Elder:

Mm-Hum.

Glaser:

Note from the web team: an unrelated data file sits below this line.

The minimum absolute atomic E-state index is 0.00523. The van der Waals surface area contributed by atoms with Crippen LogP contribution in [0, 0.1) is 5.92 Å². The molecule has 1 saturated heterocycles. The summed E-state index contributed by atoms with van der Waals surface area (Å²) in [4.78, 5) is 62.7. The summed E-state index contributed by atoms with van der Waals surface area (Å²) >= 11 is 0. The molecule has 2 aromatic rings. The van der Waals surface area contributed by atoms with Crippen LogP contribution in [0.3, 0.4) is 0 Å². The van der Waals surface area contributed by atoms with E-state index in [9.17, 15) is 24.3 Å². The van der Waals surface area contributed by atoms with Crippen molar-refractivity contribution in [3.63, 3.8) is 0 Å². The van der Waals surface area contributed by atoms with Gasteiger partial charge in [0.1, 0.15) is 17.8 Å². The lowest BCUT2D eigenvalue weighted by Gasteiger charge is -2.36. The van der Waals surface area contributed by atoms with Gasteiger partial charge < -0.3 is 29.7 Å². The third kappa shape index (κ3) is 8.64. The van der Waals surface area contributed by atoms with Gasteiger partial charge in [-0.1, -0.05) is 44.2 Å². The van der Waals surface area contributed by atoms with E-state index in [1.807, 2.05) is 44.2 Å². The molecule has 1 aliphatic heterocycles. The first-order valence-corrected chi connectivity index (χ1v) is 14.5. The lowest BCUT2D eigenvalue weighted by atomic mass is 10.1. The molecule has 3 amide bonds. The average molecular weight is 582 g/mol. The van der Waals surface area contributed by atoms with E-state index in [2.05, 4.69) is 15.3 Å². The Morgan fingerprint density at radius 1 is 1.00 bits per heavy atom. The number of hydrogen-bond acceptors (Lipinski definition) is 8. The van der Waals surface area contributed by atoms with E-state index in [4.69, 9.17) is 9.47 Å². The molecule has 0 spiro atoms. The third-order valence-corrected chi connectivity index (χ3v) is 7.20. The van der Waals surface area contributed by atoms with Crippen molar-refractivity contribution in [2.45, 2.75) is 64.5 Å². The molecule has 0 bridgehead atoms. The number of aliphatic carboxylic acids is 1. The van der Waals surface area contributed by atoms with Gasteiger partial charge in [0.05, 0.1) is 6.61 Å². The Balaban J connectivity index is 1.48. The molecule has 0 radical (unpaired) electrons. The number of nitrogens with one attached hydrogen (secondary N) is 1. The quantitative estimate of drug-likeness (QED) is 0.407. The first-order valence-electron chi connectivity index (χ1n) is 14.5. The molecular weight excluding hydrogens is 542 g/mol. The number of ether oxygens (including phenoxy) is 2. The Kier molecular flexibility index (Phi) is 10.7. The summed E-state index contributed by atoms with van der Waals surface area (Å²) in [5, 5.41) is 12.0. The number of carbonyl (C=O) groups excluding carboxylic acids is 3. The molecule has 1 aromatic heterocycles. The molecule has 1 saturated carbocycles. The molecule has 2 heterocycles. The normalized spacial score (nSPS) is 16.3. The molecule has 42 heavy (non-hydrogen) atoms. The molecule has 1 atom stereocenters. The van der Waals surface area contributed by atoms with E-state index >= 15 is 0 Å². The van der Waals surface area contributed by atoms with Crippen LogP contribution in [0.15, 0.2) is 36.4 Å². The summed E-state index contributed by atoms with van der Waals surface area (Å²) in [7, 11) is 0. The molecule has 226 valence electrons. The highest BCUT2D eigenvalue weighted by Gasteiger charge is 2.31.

— in the 1840s, and could live in towns. They didn't have to live in some ghetto like London. I just received from the archives in Prague, some information about my grandparents who lived in a small village in the early 19th Century, then moved to the town. So, being Jewish in Czechoslovakia was you were an equal citizen, no different than being a Jew in this country. It became clear, of course, as I grew up that some of my school mates were very much influenced by the Nazi, sort of sword processes, and started to be anti-Semitic, and you could tell that the — where they were coming from, their uniform was sort of Lederhosen, and white socks. Sort of with — I don't know what you'd call it, sort of patterns on the white. And then into their own kind of organizations. So, it was upsetting because people that I knew stopped speaking to me. You know, we were the outsiders. And then of course, when Hitler took over, everything changed and we managed to get out of there. As far as I can see, the Jewish experience is that as a Jew you are always somewhat of an outsider. And you're always mysterious to people who don't know about your beliefs, you're [???] and so on. And in a sense, we have a lot of history to fall back on. History which I find very interesting. And one doesn't have to take it all literally, but the Old Testament does teach us a lot. And I'm not saying that the New Testament doesn't, but it's a religion which is — was really designed to allow the worship of one man, and that was Jesus as the Son of God, and that to Jews, just is contrary to their religious belief, and similar to the Mausoleums. Now, the problem is that we didn't understand other religions, where's there's Buddhism, wishing to his [???]. And I think it's much more useful to think that we as human beings have to believe in something. If you don't believe in anything, that's the most difficult position to take, because somehow all these things just happen. And, if you like, my belief in God is not that I take it literally, but I always say to myself, "Well, how did the various major events in the — what we call the universe happen? And how come it all works?" And the more we learn about viruses and how they interact and the sophistication of an AIDS virus and other virus, you know, this just didn't evolve in a way that is by chance. And I don't know if Einstein was a very devote Jew, I doubt it, but his saying that I always find very interesting is, "God is sophisticated, but he's not malicious and we have not yet understood the extent of the sophistication." So, again, I — whenever I have my children, they know where I'm coming from on this. I'm glad that they are living in the way that I expect a Jewish person to live. And it gives you a certain prospective. And you can handle perhaps problems with a historical prospective that it is not as easy as when you have, you know, believe in everything just turning out beautiful, because things rarely do. So, as a Jew, I have always felt that — not that the Jews are especially chosen people, there's a role for Jews, there's probably a role for Buddhist, and a role for Christians and so on. And the thing that is most important is that we love our fellow man. And if that would indeed work, and if every Christian would follow the tenets of their religion, I think life would be lots better here on earth. The worst is that, you know, you see people fighting each other and so on. And what interested me, I think it was this week that the letter from the Pope for the first time acknowledged that Christians did many wrong things in the name of their religion when they were trying to follow the truth. Whatever that, by definition of Christendom is.